In addition to the essential clothing items, you should also get a good pair of hiking boots. You will need a strong, durable pair with ankle support. Your feet are what get you to the top of Kilimanjaro so make sure you wear in your boots before the trek.
There is nothing worse than having uncomfortable, badly fitted boots that lead to painful blisters.
Many people use trekking poles on Kilimanjaro. Trekking poles can help keep you balanced, especially on the descent, and take some of the pressure off your knees and ankles.
Finally, a warm four-season sleeping bag is an absolute must. Temperatures at night and in the early hours of the morning can drop below zero degrees Celsius. Make sure you are comfortable and warm at night. You will need to get plenty of rest each night to summit Kilimanjaro.
You can climb Kilimanjaro at any time of the year but there are two preferred trekking seasons – January through to March, and June through to October.
The weather is colder from January to March and there is a good chance that you will find snow on the summit. That being said, snow near and on the summit is possible all year round.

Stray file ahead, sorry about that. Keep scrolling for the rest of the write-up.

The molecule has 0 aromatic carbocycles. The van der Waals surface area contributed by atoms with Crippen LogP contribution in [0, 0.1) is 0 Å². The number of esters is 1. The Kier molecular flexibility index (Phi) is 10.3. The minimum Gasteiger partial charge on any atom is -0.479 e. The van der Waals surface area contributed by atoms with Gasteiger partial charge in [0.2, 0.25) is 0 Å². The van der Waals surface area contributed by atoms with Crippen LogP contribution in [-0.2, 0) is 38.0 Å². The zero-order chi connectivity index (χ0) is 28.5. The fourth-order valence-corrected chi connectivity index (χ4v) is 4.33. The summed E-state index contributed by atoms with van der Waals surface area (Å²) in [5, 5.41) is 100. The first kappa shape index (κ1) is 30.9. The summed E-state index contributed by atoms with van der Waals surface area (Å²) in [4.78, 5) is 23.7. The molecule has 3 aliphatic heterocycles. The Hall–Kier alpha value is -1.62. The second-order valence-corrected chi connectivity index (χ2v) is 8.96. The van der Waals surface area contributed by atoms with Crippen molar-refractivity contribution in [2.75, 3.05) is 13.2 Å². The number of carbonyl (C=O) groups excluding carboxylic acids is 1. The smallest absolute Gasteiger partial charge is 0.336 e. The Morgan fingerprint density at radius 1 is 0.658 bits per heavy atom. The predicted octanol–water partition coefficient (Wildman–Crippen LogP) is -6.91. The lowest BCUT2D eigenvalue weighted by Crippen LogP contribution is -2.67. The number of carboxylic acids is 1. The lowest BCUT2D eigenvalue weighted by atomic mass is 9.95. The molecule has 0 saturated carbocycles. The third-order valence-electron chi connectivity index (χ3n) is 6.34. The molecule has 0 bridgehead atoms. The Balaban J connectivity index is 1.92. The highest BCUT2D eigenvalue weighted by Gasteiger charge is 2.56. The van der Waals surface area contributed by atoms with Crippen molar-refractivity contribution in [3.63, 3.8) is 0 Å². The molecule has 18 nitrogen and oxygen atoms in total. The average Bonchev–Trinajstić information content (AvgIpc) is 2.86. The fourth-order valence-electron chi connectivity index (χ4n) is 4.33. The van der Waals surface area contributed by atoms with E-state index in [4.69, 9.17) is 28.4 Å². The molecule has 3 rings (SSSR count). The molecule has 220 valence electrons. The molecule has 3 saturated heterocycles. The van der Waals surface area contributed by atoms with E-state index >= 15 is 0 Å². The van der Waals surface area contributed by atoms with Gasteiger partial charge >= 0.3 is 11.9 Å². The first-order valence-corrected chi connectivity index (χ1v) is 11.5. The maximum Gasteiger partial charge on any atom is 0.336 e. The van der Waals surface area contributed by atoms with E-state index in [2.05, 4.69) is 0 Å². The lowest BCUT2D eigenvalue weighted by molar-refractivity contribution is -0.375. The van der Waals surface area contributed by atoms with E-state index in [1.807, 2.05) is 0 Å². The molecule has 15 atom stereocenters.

The earlier trekking season is generally quieter than the June-October months so you will find less people on the trails.
The wettest months are March, April and November so it is best to avoid doing the trek during these months, as the conditions are not ideal for trekking.
Guides and porters
The guides and porters on Kilimanjaro are critical to a successful trek. Every trekking party consists of a porter team that is tasked with carrying all the gear required for camping (i.e. tents, mess tents, chairs, tables, cooking supplies, food, water, etc.). They also carry each trekker’s main gear bag.
Porters setup and break camp every day. These guys (and girls) are super human and you will develop a deep level of respect for them by the end of day 1!